Ever since the first century church, there has been times when church practices and doctrine don’t match what Jesus taught. Even people who start out on the King’s Highway (a reference to John Bunyan’s The Pilgrim’s Progress) start going down the wrong road.
The Salvation Army Levittown PA Community Center is an example of getting off track.
After having fallen financially and spiritually early 2014, I entered the Salvation Army Community Center to get food from the food pantry. I was puzzled at the brusque manner in which the woman who ran the pantry treated the customers. Her demeanor didn’t seem to reflect the image I had of Salvation Army people.
Despite this experience, shortly thereafter I started worshipping at this center. The church seemed to be theologically sound, putting the emphasis on scripture. I was going through a rough time. Broken, the church helped me put the pieces back together.
But in time, I found the behavior of some of the folks there were not Christian, and the one in charge, whom I nicknamed Caspar Milquetoast, didn’t resolve problems when I was victimized when I volunteered in the food pantry. The employee who ran the food pantry, whom one of my fellow volunteers called Queen Latifah, bullied me and other volunteers. On one occasion, when a young camp counselor spoke briefly on his way to get with the camp kids, the queen got in the kid’s face, saying something like “where you supposed to be; you best get their now!”, making street-like motions. She treated us three volunteers as if we were mannequins. But when it came to a counselor of her race, the youth helper had free run of the pantry; she didn’t inform us that the camp counselor had permission to go into a restricted area.
Interesting, at a recent meal for the homeless and needy (not the homeless and greedy), one of the guests at my table said the food pantry head, who also hosts the meals, is “racist.” Many of the guests who attend the meals won’t go to the Salvation Army meals. Some poor, desperate souls have to go to the Salvation Army meal, and occasionally have to put up with abuse, condescension.
On one occasion the queen told me that I wouldn’t listen to her because she is black. I responded “People have a problem with you because you talk down to people!”
Another Salvation Army official, who is in charge of community relations and development, whom I’ve nicknamed The Countess of Carlisle, used her position to block an offer from someone I met at the center from regional to write for the Salvation Army. During a conversation I had with another volunteer, where I said that I had a problem with the way the local library constructively aims to keep the homeless out of the library just because they are homeless, the Countess said the library should keep the homeless out of the library, simply because there are people who don’t like them there.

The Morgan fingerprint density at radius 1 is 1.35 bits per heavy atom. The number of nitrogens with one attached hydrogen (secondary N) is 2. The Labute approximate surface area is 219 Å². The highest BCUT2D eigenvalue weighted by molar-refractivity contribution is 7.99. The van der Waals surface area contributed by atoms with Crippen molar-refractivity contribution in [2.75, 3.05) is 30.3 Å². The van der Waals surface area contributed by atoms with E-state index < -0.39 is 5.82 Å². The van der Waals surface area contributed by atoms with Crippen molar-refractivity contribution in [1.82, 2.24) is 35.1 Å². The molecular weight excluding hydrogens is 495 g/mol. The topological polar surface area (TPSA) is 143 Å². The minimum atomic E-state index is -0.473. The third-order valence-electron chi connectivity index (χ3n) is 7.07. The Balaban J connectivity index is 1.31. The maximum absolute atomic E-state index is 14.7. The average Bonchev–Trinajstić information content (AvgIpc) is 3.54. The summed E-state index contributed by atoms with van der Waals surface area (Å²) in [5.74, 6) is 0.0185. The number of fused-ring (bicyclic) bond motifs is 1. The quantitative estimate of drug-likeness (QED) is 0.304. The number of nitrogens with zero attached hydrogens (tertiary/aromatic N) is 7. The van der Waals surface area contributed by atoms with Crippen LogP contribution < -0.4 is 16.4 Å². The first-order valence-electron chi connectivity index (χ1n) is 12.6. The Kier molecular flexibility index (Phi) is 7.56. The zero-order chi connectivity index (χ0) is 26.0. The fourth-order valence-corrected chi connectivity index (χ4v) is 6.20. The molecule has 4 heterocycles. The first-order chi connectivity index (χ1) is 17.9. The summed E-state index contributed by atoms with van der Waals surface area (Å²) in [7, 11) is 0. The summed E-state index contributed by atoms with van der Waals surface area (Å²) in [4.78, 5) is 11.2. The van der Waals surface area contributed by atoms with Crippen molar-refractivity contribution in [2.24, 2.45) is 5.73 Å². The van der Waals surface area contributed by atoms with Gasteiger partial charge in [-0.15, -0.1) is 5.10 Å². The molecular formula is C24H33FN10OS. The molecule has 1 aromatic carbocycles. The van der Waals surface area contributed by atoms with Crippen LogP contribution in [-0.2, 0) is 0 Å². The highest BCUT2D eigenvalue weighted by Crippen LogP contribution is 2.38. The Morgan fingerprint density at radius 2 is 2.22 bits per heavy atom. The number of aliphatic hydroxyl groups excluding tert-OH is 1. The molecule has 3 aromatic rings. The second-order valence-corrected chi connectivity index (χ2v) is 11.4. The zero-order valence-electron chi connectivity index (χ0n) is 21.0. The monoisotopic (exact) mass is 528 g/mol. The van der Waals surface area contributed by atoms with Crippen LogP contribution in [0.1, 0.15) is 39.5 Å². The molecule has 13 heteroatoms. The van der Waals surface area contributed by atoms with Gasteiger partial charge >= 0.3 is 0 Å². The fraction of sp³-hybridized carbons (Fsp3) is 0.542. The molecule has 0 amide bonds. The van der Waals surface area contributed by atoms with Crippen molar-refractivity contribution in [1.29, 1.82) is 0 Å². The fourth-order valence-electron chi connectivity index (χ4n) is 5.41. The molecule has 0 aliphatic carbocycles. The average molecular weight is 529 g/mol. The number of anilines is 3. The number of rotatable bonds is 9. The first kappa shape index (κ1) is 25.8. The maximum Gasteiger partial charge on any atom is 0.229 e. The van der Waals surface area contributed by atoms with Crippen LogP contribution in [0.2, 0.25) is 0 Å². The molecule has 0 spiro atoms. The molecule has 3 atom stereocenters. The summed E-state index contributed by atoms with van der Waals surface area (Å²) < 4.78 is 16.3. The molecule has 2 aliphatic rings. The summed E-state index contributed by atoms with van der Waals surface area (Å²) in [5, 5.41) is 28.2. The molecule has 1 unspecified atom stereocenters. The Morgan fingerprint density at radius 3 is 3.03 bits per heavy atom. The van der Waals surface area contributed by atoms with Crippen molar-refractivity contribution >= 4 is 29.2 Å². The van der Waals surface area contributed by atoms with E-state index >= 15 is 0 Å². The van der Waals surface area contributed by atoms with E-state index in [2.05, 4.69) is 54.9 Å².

This is not the historic Salvation Army that went to bat for the down and out and were attacked by those who didn’t agree with them helping drunks but they stood their ground for what is right. In contrast, today’s Salvation Army tends to kowtow to the politically correct!
Recently, there was another church that hosted the shared meals that I found a big, conspicuous problem with. As my girlfriend and I were waiting to be let into the shared meal, she noticed different flags flying, but not the American flag. I noticed a “Black Lives Matter” sign, and then the homo promo rainbow flag. All lives matter! And scripture is clearly against homosexuality. We are all sinners but the church needs to set people on the right road, and preach what is right! As the preacher said at my father’s memorial service, God comes to us sinners and makes us saints! Evidently, this church is not Biblical. The hosts, however, were very gracious.
Churches, like the people who visit them, need to act like Jesus, and should listen to their brothers and sisters when they (it is hoped), point out gently their error. I’ve been reading about this in the Recovery Devotional, which not only applies to addicts but to the rest of us, including me!
We are therefore Christ’s ambassadors, as though God were making his appeal through us. We implore you on Christ’s behalf: Be reconciled to God. 2 Corinthians 5:20
We need to remember this, and hold one another accountable to this standard!
To learn more about the homeless, focusing on Bucks County, PA, read: https://www.amazon.com/There-Are-Homeless-Buck-County/dp/172865209X/ref=sr_1_fkmrnull_1?keywords=there%20are%20homeless%20in%20bucks%20county&qid=1555953133&s=gateway&sr=8-1-fkmrnull&fbclid=IwAR2qT8c-IdV5tS_lDCYj3RGXcKvtvKBLfS2dJbPw857-W2fURTjVivU5UW8